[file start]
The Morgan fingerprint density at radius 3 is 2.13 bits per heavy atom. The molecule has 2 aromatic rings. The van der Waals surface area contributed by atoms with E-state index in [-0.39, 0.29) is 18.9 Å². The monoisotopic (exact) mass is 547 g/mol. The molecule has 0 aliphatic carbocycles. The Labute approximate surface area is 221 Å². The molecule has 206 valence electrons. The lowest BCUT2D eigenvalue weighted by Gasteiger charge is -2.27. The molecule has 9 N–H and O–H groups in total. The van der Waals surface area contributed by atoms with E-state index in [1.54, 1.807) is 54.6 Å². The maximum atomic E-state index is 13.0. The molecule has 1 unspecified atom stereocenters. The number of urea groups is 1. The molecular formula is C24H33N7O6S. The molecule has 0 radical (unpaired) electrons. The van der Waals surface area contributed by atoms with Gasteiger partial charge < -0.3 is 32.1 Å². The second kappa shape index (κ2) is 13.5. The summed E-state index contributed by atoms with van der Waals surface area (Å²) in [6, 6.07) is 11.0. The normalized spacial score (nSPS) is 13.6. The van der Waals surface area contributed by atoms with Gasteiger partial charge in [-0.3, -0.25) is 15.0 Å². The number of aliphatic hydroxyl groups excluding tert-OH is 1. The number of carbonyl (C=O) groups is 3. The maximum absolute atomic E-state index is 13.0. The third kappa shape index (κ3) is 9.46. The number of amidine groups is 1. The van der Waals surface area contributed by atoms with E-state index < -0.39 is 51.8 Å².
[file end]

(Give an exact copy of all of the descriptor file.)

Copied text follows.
The Morgan fingerprint density at radius 3 is 2.13 bits per heavy atom. The molecule has 2 aromatic rings. The van der Waals surface area contributed by atoms with E-state index in [-0.39, 0.29) is 18.9 Å². The monoisotopic (exact) mass is 547 g/mol. The molecule has 0 aliphatic carbocycles. The Labute approximate surface area is 221 Å². The molecule has 206 valence electrons. The lowest BCUT2D eigenvalue weighted by Gasteiger charge is -2.27. The molecule has 9 N–H and O–H groups in total. The van der Waals surface area contributed by atoms with E-state index in [1.54, 1.807) is 54.6 Å². The maximum atomic E-state index is 13.0. The molecule has 1 unspecified atom stereocenters. The number of urea groups is 1. The molecular formula is C24H33N7O6S. The molecule has 0 radical (unpaired) electrons. The van der Waals surface area contributed by atoms with Gasteiger partial charge < -0.3 is 32.1 Å². The second kappa shape index (κ2) is 13.5. The summed E-state index contributed by atoms with van der Waals surface area (Å²) in [6, 6.07) is 11.0. The normalized spacial score (nSPS) is 13.6. The van der Waals surface area contributed by atoms with Gasteiger partial charge in [-0.3, -0.25) is 15.0 Å². The number of aliphatic hydroxyl groups excluding tert-OH is 1. The number of carbonyl (C=O) groups is 3. The maximum absolute atomic E-state index is 13.0. The third kappa shape index (κ3) is 9.46. The number of amidine groups is 1. The van der Waals surface area contributed by atoms with E-state index < -0.39 is 51.8 Å².